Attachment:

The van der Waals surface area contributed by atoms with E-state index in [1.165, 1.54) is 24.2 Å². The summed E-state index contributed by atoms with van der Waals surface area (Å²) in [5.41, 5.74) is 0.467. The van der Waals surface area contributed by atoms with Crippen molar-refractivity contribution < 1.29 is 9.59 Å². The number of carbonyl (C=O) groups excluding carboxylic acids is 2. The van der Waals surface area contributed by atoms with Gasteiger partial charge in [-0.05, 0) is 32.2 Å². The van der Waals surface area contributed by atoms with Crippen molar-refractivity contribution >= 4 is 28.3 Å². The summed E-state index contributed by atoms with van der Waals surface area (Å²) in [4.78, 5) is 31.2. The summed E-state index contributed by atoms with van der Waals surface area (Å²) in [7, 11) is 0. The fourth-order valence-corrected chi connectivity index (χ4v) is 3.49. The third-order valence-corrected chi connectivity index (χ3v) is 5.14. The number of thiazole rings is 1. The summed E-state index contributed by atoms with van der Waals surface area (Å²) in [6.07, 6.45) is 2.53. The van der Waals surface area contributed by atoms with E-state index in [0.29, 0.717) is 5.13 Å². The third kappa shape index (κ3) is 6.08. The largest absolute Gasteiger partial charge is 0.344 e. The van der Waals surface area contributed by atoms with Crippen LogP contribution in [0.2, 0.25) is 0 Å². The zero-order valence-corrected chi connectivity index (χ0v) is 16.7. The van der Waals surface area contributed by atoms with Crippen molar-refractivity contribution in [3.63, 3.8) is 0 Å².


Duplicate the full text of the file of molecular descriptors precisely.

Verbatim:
The van der Waals surface area contributed by atoms with E-state index in [1.165, 1.54) is 24.2 Å². The summed E-state index contributed by atoms with van der Waals surface area (Å²) in [5.41, 5.74) is 0.467. The van der Waals surface area contributed by atoms with Crippen molar-refractivity contribution < 1.29 is 9.59 Å². The number of carbonyl (C=O) groups excluding carboxylic acids is 2. The van der Waals surface area contributed by atoms with Gasteiger partial charge in [-0.05, 0) is 32.2 Å². The van der Waals surface area contributed by atoms with Crippen molar-refractivity contribution >= 4 is 28.3 Å². The summed E-state index contributed by atoms with van der Waals surface area (Å²) in [4.78, 5) is 31.2. The summed E-state index contributed by atoms with van der Waals surface area (Å²) in [7, 11) is 0. The fourth-order valence-corrected chi connectivity index (χ4v) is 3.49. The third-order valence-corrected chi connectivity index (χ3v) is 5.14. The number of thiazole rings is 1. The summed E-state index contributed by atoms with van der Waals surface area (Å²) in [6.07, 6.45) is 2.53. The van der Waals surface area contributed by atoms with E-state index in [0.29, 0.717) is 5.13 Å². The third kappa shape index (κ3) is 6.08. The largest absolute Gasteiger partial charge is 0.344 e. The van der Waals surface area contributed by atoms with Crippen LogP contribution in [0.2, 0.25) is 0 Å². The zero-order valence-corrected chi connectivity index (χ0v) is 16.7. The van der Waals surface area contributed by atoms with Crippen molar-refractivity contribution in [3.63, 3.8) is 0 Å².